However, I believe the idea will indeed work and accomplish the main goal of reducing congestion of motor vehicles in the lower half of Manhattan primarily due to the toll, as virtually nothing in Manhattan is inexpensive…

…and when that happens, expect that toll rate to eventually increase — similar to all of the other tolls in the greater metropolitan area of New York over the years — and the possibility of other cities within the United States adopting and embracing the concept of congestion pricing…

All photographs ©2007, ©2017, ©2021, and ©2023 by Brian Cohen.

  1. For those of us used to taking an Uber/Lyft or equivalent to get between homes on the UES or UWS and midtown/downtown or who hover around the border of the congestion fee zone, this will mean higher rideshare costs.

    Having experienced what the congestion zone charging thing has done in some parts of Europe, I don’t look forward to being hit by worsening “shoulder hours” congestion that gets driven by the fee charging structure as people speed out from parking spots just in time to avoid/minimize the peak/higher pricing period.

  2. Ok, so if it doesn’t reduce congestion as promised does everyone get their money back? They should just call this what it is – a tax to support the states poor budget management. As GUW said, it’s just going to shift the congestion anyway and people will do whatever it takes to get around the system. I’m sure businesses in the zone love hearing that the goal is to reduce traffic (customers). Was there a study on how this may impact local businesses and what that could mean for tax revenue or jobs?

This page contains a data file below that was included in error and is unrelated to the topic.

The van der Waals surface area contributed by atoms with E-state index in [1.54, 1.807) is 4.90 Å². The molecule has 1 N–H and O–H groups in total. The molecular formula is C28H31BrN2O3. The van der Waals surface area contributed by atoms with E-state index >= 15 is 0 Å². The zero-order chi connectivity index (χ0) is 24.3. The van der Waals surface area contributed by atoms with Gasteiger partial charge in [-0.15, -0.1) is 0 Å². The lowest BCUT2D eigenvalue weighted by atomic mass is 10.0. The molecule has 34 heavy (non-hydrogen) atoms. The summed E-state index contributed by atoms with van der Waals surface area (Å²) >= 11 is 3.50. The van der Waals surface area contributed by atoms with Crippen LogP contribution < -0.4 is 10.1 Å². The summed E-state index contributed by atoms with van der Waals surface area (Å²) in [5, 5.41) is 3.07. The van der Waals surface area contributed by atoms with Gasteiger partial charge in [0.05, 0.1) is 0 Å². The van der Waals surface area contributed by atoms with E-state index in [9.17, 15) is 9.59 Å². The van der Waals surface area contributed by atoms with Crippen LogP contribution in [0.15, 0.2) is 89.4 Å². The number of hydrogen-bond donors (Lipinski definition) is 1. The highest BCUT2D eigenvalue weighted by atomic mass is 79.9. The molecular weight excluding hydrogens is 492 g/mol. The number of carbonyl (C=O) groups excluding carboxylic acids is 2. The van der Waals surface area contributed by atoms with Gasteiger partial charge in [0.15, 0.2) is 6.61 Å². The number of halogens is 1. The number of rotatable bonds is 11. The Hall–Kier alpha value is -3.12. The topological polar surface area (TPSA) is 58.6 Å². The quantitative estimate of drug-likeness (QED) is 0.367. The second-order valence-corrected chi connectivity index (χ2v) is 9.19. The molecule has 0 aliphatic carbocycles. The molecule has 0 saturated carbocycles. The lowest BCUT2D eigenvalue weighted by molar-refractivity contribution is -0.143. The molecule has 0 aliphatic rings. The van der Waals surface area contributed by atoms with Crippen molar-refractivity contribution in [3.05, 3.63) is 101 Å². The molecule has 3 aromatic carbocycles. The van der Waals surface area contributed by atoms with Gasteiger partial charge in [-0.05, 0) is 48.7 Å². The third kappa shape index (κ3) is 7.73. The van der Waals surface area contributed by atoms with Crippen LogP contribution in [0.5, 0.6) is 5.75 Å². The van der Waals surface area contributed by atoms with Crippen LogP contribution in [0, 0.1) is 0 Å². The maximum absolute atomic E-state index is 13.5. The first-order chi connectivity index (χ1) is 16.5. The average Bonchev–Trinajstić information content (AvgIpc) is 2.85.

Also does anyone believe the Governor’s BS statement that she did everyone a ‘favor’ by pushing through a lower rate? Oh please, how dumb do you think we are? You wanted something astronomical that would never pass so this was what you could get through and you’re acting like this was good stewardship? How about holding the MTA accountable for their budget overruns.

  3. It does somewhat reduce or act as a restraint on increased vehicular congestion during peak hours, but it’s basically tax revenue for the governmental entity involved and has spillover/secondary effects that increase costs for consumers and shift problems more than it eliminates problems. And given the relative inelasticity of demand to drive rather than take public transit during regular work day and related commute/delivery/meeting hours, even in NYC public transit is not able to be a perfect substitute for hitting the roads.

    And they want to push traffic onto the West Side Hwy? The most miserably slow traffic I’ve ever been stuck in when going from lower Manhattan to midtown and further up in Manhattan has been when on the West Side Hwy in a shared shuttle van coming in from the Holland Tunnel. This may add to the risk of getting stuck in nasty congestion there unless the elasticity of demand to drive in Manhattan is substantially more than I suspect it to be.